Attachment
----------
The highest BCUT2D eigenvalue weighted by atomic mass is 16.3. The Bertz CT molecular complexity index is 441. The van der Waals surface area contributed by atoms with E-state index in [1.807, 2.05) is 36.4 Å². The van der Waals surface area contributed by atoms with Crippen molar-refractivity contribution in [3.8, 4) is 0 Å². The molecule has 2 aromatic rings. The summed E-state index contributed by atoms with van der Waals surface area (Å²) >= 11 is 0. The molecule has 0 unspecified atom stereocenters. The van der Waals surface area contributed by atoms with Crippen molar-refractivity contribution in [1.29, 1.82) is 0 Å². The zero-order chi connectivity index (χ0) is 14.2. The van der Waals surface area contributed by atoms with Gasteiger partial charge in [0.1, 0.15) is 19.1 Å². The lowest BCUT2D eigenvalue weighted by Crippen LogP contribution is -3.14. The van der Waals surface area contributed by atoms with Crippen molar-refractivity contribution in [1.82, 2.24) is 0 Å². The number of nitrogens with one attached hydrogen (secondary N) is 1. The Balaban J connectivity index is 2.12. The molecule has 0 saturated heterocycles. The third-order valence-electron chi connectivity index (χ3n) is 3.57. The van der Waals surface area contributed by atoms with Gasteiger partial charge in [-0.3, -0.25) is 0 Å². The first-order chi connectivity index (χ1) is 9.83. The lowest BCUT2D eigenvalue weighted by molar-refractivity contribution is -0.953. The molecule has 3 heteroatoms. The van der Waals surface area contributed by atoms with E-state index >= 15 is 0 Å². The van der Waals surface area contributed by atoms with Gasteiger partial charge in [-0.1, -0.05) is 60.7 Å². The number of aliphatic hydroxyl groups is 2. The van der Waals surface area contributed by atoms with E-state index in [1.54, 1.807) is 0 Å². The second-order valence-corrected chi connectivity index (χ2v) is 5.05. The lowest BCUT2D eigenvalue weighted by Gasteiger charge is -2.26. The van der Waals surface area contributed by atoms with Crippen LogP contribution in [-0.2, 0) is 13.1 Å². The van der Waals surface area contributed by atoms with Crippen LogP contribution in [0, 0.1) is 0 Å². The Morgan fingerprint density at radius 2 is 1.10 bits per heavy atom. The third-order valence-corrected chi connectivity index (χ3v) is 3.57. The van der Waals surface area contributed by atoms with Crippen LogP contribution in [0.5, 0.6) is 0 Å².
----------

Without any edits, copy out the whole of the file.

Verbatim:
The highest BCUT2D eigenvalue weighted by atomic mass is 16.3. The Bertz CT molecular complexity index is 441. The van der Waals surface area contributed by atoms with E-state index in [1.807, 2.05) is 36.4 Å². The van der Waals surface area contributed by atoms with Crippen molar-refractivity contribution in [3.8, 4) is 0 Å². The molecule has 2 aromatic rings. The summed E-state index contributed by atoms with van der Waals surface area (Å²) >= 11 is 0. The molecule has 0 unspecified atom stereocenters. The van der Waals surface area contributed by atoms with Crippen molar-refractivity contribution in [1.29, 1.82) is 0 Å². The zero-order chi connectivity index (χ0) is 14.2. The van der Waals surface area contributed by atoms with Gasteiger partial charge in [0.1, 0.15) is 19.1 Å². The lowest BCUT2D eigenvalue weighted by Crippen LogP contribution is -3.14. The van der Waals surface area contributed by atoms with Crippen molar-refractivity contribution in [1.82, 2.24) is 0 Å². The number of nitrogens with one attached hydrogen (secondary N) is 1. The Balaban J connectivity index is 2.12. The molecule has 0 saturated heterocycles. The third-order valence-electron chi connectivity index (χ3n) is 3.57. The van der Waals surface area contributed by atoms with Gasteiger partial charge in [-0.3, -0.25) is 0 Å². The first-order chi connectivity index (χ1) is 9.83. The lowest BCUT2D eigenvalue weighted by molar-refractivity contribution is -0.953. The molecule has 3 heteroatoms. The van der Waals surface area contributed by atoms with E-state index >= 15 is 0 Å². The van der Waals surface area contributed by atoms with Gasteiger partial charge in [-0.1, -0.05) is 60.7 Å². The number of aliphatic hydroxyl groups is 2. The van der Waals surface area contributed by atoms with E-state index in [1.54, 1.807) is 0 Å². The second-order valence-corrected chi connectivity index (χ2v) is 5.05. The lowest BCUT2D eigenvalue weighted by Gasteiger charge is -2.26. The van der Waals surface area contributed by atoms with Crippen LogP contribution in [-0.2, 0) is 13.1 Å². The van der Waals surface area contributed by atoms with Crippen LogP contribution in [0, 0.1) is 0 Å². The Morgan fingerprint density at radius 2 is 1.10 bits per heavy atom. The third-order valence-corrected chi connectivity index (χ3v) is 3.57. The van der Waals surface area contributed by atoms with Crippen LogP contribution in [0.5, 0.6) is 0 Å².